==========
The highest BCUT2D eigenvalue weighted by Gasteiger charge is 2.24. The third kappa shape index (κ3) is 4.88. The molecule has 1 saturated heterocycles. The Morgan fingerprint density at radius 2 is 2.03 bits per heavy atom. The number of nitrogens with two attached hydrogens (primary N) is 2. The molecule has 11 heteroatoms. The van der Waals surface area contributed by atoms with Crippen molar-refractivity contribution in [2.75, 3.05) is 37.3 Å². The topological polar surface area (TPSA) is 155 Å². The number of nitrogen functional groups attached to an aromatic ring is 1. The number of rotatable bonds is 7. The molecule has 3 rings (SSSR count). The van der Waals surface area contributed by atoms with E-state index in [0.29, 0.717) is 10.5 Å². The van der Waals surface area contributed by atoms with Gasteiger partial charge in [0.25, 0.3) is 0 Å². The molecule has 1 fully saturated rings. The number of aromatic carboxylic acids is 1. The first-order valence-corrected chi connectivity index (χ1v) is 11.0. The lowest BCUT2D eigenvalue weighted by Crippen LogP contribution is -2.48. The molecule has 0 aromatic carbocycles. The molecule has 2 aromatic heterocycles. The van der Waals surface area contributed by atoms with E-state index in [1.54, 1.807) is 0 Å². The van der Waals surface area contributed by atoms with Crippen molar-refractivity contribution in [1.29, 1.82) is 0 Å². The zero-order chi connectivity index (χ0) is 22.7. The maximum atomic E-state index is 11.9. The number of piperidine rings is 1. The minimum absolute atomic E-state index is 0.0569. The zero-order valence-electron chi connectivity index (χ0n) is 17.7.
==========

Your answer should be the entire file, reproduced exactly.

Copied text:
The highest BCUT2D eigenvalue weighted by Gasteiger charge is 2.24. The third kappa shape index (κ3) is 4.88. The molecule has 1 saturated heterocycles. The Morgan fingerprint density at radius 2 is 2.03 bits per heavy atom. The number of nitrogens with two attached hydrogens (primary N) is 2. The molecule has 11 heteroatoms. The van der Waals surface area contributed by atoms with Crippen molar-refractivity contribution in [2.75, 3.05) is 37.3 Å². The topological polar surface area (TPSA) is 155 Å². The number of nitrogen functional groups attached to an aromatic ring is 1. The number of rotatable bonds is 7. The molecule has 3 rings (SSSR count). The van der Waals surface area contributed by atoms with E-state index in [0.29, 0.717) is 10.5 Å². The van der Waals surface area contributed by atoms with Gasteiger partial charge in [0.25, 0.3) is 0 Å². The molecule has 1 fully saturated rings. The number of aromatic carboxylic acids is 1. The first-order valence-corrected chi connectivity index (χ1v) is 11.0. The lowest BCUT2D eigenvalue weighted by Crippen LogP contribution is -2.48. The molecule has 0 aromatic carbocycles. The molecule has 2 aromatic heterocycles. The van der Waals surface area contributed by atoms with E-state index in [1.54, 1.807) is 0 Å². The van der Waals surface area contributed by atoms with Crippen molar-refractivity contribution in [1.29, 1.82) is 0 Å². The zero-order chi connectivity index (χ0) is 22.7. The maximum atomic E-state index is 11.9. The number of piperidine rings is 1. The minimum absolute atomic E-state index is 0.0569. The zero-order valence-electron chi connectivity index (χ0n) is 17.7.